Despite often being described as two separate neurodegenerative disorders, several independent studies confirmed that clinical symptoms and pathologies of Alzheimer's disease and Parkinson's disease can overlap.
Indeed dementia with Lewy bodies involves deposition of both extra-cellular amyloid-β plaques and intra-cellular α-synuclein containing Lewy bodies which are pathological hallmarks of Alzheimer's disease and Parkinson's disease respectively. Robin Williams (pictured in 2011) was diagnosed during autopsy as having diffuse Lewy bodies.
Scientists correlated two interesting observations: - First, humans as well as mice with a strong α-synuclein pathology, appear to have a lower burden of amyloid-β. - Second, a common feature of neurodegenerative diseases is the occurrence of olfactory dysfunctions at a very early stage of disease progression, even years before other clinical symptoms occur
Diagnosis of Dementia with Lewy bodies is extremely difficult and often leads to a misdiagnosis of Alzheimer's disease or Parkinson disease. Until now, an accurate diagnosis can only be made by postmortem analysis. So there is an urgent need of biomarkers to improve identification of dementia subtypes.
Therefore, studies of early pathological alterations in the olfactory bulb are of great interest in order to use olfactory deficits as a biomarker for early diagnoses and disease progression.
In the present study, the scientists therefore examined the effect of α-synuclein on the formation of amyloid-β aggregates specifically in the olfactory bulb.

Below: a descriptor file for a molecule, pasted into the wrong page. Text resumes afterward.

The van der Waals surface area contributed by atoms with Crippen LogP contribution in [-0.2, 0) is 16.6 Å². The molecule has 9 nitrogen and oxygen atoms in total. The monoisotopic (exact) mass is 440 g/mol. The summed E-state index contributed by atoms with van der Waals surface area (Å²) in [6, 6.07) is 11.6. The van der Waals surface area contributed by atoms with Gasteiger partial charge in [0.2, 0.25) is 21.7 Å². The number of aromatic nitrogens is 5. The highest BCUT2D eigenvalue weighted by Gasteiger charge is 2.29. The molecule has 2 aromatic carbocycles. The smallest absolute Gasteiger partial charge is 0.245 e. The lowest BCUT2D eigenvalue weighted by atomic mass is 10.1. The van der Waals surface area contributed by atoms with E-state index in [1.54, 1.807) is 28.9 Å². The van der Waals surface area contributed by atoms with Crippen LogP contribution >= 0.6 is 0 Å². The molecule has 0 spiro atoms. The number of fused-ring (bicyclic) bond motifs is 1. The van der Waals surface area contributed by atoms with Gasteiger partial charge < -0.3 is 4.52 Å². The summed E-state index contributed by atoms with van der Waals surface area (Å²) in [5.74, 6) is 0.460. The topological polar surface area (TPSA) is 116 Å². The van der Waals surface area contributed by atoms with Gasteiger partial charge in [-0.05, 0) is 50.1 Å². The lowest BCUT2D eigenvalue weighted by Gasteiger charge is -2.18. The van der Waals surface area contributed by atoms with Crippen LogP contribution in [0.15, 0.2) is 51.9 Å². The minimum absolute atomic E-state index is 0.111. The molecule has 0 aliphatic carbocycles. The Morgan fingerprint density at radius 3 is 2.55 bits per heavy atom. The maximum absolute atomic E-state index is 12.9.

They shown on a mice model of dementia with Lewy bodies, that as α-synuclein increases, the amyloid-β load in the olfactory bulb of these mice diminishes and that led to a significant amelioration of olfactory performance.
Via inoculation of amyloid-β rich brain extracts in the olfactory bulb, the authors could show that the amyloid-β seeding area was significantly decreased in the olfactory bulb of aged (8 months) mice model of dementia with Lewy bodies compared to same age mice with a model of Alzheimer's disease.
Experiments with grafts of embryonic neurons supported the inhibitory role of α-synuclein as the number of plaques was significantly reduced when healthy grafts were transplanted into a mouse model of Lewy body dementia, compared to the same graft in a mice model of Alzheimer's disease.
The scientists determined that the decreased Amyloid-β plaque load in 8-month-old mice was not attributable to an increased phagocytic capacity of microglial cells. Extra-cellular α-synuclein seems to interfere with the formation of Aβ deposits.
In conclusion, this study verifies an inhibitory role of α-synuclein on amyloid-β plaque formation in the olfactory bulb of a mice model od Dementia with Lewy body mice, which further lead to the amelioration of olfactory deficits in mice harbouring both α-synuclein and amyloid-β pathologies.
Indeed this work was done on mice models of diseases, and it rarely translate in similar human findings. In addition it is not clear if these mice were standardized commercial products or in-site raised animals. Finally the authors do no explain what is the relation between the extra-cellular α-synuclein, which was the subject of their study and the intra-cellular α-synuclein found in Lewy bodies.
So anosmia (loss of the ability to detect one or more smells) might be a clinical sign helping to differentiate Alzheimer disease from Dementia with Lewy bodies
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